If convicted of possession with the intent to distribute a controlled substance, Ramirez and Clavel face a minimum sentence of five years and a fine of $250,000.00.

Shappert said that a complaint is merely a formal charging document and is not in and of itself evidence of guilt.

“Every defendant is presumed innocent until and unless proven guilty,” she said.

The case was investigated by the Drug Enforcement Administration (DEA), United States Postal Inspection Service (USPIS), Department of Homeland Security Investigations (HSI), U.S. Customs and Border Protection (CBP), and the Federal Bureau of Investigation (FBI).

The case is being prosecuted by Assistant U.S. Attorney Sigrid Tejo-Sprotte.

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Cape Air Employee Faces 40 Years In Prison After Guilty Plea To Smuggling Nearly Nine Pounds of Cocaine At St. Thomas Airport

Cape Air Employee Faces 40 Years In Prison After Guilty Plea To Smuggling Nearly Nine Pounds of Cocaine At St. Thomas Airport

CHARLOTTE AMALIE — A Cape Air employee admitted in federal court on Monday to trying to move at least eight pounds of cocaine through the St. Thomas airport.

Wayne Fahie, 31, of St. Thomas, pleaded guilty in U.S District Court to one count of conspiracy to possess with intent to distribute cocaine, and one count of possession with intent to distribute cocaine, U.S. Attorney Gretchen C.F. Shappert said.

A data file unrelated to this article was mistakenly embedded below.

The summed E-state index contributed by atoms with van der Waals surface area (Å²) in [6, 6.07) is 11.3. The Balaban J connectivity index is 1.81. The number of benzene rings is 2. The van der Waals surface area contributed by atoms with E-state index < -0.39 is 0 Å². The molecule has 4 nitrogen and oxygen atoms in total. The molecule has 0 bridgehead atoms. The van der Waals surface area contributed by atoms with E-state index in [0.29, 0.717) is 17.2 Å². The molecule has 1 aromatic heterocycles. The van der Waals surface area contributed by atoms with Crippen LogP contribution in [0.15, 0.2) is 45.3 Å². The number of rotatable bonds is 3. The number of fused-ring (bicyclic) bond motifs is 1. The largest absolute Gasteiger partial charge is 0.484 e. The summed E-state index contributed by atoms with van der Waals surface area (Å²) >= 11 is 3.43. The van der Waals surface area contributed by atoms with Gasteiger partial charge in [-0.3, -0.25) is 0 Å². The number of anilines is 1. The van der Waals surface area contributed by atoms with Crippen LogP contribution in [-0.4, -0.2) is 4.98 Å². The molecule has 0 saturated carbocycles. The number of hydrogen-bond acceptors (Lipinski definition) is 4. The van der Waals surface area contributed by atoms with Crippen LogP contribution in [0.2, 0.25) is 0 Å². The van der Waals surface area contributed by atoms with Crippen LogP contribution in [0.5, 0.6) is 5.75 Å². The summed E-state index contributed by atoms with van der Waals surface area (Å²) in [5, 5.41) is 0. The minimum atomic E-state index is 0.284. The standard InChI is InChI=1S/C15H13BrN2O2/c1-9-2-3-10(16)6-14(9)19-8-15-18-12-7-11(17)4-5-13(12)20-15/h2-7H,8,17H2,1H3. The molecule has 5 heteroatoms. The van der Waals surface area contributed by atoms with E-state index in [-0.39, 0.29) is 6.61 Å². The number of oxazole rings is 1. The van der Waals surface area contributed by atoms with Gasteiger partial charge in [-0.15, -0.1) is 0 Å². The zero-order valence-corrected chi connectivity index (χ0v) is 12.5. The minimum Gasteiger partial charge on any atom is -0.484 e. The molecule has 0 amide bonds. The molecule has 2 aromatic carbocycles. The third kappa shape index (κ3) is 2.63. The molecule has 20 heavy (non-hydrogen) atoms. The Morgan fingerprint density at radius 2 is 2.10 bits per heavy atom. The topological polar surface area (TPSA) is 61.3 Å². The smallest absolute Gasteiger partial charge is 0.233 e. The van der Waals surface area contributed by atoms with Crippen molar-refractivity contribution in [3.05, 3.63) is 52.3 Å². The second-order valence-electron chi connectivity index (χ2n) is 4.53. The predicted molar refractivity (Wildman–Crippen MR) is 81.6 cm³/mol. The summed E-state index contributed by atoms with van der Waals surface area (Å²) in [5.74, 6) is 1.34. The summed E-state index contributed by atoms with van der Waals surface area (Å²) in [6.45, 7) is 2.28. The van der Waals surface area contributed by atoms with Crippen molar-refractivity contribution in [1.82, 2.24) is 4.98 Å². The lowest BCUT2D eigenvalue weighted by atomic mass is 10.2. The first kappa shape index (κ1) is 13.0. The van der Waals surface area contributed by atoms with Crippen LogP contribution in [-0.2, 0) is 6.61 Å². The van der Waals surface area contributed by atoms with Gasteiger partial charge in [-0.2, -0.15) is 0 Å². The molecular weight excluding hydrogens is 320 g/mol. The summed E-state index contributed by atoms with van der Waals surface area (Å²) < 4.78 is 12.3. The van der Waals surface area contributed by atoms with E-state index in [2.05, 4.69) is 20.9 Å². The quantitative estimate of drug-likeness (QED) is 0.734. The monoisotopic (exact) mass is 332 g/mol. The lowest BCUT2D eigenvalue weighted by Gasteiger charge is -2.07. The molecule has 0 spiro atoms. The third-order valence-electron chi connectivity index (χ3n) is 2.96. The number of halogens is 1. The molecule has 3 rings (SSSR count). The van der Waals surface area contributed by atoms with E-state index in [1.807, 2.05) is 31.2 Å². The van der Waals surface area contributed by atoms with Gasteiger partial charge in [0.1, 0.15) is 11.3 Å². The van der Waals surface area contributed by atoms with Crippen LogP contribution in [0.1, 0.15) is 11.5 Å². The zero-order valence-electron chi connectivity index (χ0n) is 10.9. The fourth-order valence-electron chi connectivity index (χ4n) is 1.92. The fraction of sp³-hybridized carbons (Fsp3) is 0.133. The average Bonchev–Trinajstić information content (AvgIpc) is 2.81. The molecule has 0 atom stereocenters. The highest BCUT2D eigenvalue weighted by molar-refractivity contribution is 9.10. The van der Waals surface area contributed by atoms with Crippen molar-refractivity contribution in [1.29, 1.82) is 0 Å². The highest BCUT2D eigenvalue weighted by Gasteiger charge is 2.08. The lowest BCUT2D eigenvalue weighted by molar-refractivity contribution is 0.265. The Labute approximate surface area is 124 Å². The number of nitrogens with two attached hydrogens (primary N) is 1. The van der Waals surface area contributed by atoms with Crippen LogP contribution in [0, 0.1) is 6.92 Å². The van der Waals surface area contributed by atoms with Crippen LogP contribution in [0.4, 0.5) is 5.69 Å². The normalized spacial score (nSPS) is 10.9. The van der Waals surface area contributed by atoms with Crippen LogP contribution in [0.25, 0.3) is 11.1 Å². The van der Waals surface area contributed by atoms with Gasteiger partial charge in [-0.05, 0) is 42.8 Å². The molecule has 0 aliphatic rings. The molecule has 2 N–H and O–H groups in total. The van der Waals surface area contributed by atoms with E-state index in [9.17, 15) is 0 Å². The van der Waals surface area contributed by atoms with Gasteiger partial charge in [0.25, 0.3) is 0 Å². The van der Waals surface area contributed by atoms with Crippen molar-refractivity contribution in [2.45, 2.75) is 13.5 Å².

According to the plea agreement filed with the court, on July 30, 2017, Fahie, and his co-defendant Roy Ellington Hodge, 41, also of St. Thomas, attempted to smuggle four kilograms of cocaine through the Cyril E. King International Airport.

Fahie used his security clearance to access the men’s restroom in the departure lounge of the airport where he met Hodge and exchanged the cocaine.

The plea agreement further states that Customs and Border Protection (CBP) officers conducting surveillance observed Hodge enter the men’s room for approximately 33 minutes.

Simultaneously, the CBP officers observed Fahie enter and exit the men’s room three times, each time with a bulge in his pants pockets.

According to the plea agreement, CBP K-9 “Sherpa” alerted to the presence of cocaine in Fahie’s pants pocket, and a search of Hodge’s cell phone revealed multiple text messages detailing the smuggling scheme.

Hodge pleaded guilty conspiracy to possess with the intent to distribute cocaine on February 1, 2018.

Fahie and Hodge were arrested July 30 at the Cyril E. King Airport after federal agents said they found at least nine pounds of cocaine on their persons, authorities said.

Sentencing for Fahie and Hodge is scheduled for June 7, 2018.

Fahie and Hodge each face a mandatory minimum sentence of five years in prison and a maximum sentence of 40 years in prison.

Four kilos is the equivalent of 8.81 pounds.

The case was investigated by the Homeland Security Investigations, and U.S. Customs and Border Protection.

It was prosecuted by Assistant U.S. Attorney Delia Smith.